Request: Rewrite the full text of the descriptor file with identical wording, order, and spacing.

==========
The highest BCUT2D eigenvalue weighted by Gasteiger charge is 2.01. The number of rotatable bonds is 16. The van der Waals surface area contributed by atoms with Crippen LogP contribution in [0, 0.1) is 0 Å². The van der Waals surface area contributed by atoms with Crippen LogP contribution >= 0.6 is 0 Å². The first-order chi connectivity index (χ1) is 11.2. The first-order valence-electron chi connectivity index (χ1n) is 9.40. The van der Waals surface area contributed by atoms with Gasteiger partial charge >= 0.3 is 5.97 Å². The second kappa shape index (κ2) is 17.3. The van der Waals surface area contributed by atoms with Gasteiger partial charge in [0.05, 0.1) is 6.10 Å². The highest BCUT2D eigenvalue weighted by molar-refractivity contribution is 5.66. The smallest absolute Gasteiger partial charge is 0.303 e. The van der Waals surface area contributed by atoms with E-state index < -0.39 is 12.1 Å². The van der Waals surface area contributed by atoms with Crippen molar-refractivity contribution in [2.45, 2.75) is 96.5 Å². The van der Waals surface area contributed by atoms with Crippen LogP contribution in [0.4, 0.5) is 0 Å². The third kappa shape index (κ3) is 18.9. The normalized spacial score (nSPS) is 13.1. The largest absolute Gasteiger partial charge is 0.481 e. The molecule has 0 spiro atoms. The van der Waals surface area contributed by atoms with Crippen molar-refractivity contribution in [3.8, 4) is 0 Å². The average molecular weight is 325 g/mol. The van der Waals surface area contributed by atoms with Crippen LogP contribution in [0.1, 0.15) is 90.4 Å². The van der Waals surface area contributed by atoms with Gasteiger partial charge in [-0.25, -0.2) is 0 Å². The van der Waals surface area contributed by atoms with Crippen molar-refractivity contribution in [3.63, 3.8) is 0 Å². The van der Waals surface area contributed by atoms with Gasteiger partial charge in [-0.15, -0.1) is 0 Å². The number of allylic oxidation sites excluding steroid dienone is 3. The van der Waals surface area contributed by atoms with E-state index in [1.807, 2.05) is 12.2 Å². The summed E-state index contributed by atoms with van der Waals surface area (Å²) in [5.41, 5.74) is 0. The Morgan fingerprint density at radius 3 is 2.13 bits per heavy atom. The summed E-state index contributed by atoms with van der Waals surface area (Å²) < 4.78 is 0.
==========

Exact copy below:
The highest BCUT2D eigenvalue weighted by Gasteiger charge is 2.01. The number of rotatable bonds is 16. The van der Waals surface area contributed by atoms with Crippen LogP contribution in [0, 0.1) is 0 Å². The van der Waals surface area contributed by atoms with Crippen LogP contribution >= 0.6 is 0 Å². The first-order chi connectivity index (χ1) is 11.2. The first-order valence-electron chi connectivity index (χ1n) is 9.40. The van der Waals surface area contributed by atoms with Gasteiger partial charge >= 0.3 is 5.97 Å². The second kappa shape index (κ2) is 17.3. The van der Waals surface area contributed by atoms with Gasteiger partial charge in [0.05, 0.1) is 6.10 Å². The highest BCUT2D eigenvalue weighted by molar-refractivity contribution is 5.66. The smallest absolute Gasteiger partial charge is 0.303 e. The van der Waals surface area contributed by atoms with E-state index < -0.39 is 12.1 Å². The van der Waals surface area contributed by atoms with Crippen molar-refractivity contribution in [2.45, 2.75) is 96.5 Å². The van der Waals surface area contributed by atoms with Crippen LogP contribution in [0.4, 0.5) is 0 Å². The third kappa shape index (κ3) is 18.9. The normalized spacial score (nSPS) is 13.1. The largest absolute Gasteiger partial charge is 0.481 e. The molecule has 0 spiro atoms. The van der Waals surface area contributed by atoms with Crippen molar-refractivity contribution in [3.8, 4) is 0 Å². The average molecular weight is 325 g/mol. The van der Waals surface area contributed by atoms with Crippen LogP contribution in [0.1, 0.15) is 90.4 Å². The van der Waals surface area contributed by atoms with Gasteiger partial charge in [-0.25, -0.2) is 0 Å². The van der Waals surface area contributed by atoms with Crippen molar-refractivity contribution in [3.63, 3.8) is 0 Å². The van der Waals surface area contributed by atoms with Gasteiger partial charge in [-0.15, -0.1) is 0 Å². The number of allylic oxidation sites excluding steroid dienone is 3. The van der Waals surface area contributed by atoms with E-state index in [1.807, 2.05) is 12.2 Å². The summed E-state index contributed by atoms with van der Waals surface area (Å²) in [5.41, 5.74) is 0. The Morgan fingerprint density at radius 3 is 2.13 bits per heavy atom. The summed E-state index contributed by atoms with van der Waals surface area (Å²) < 4.78 is 0.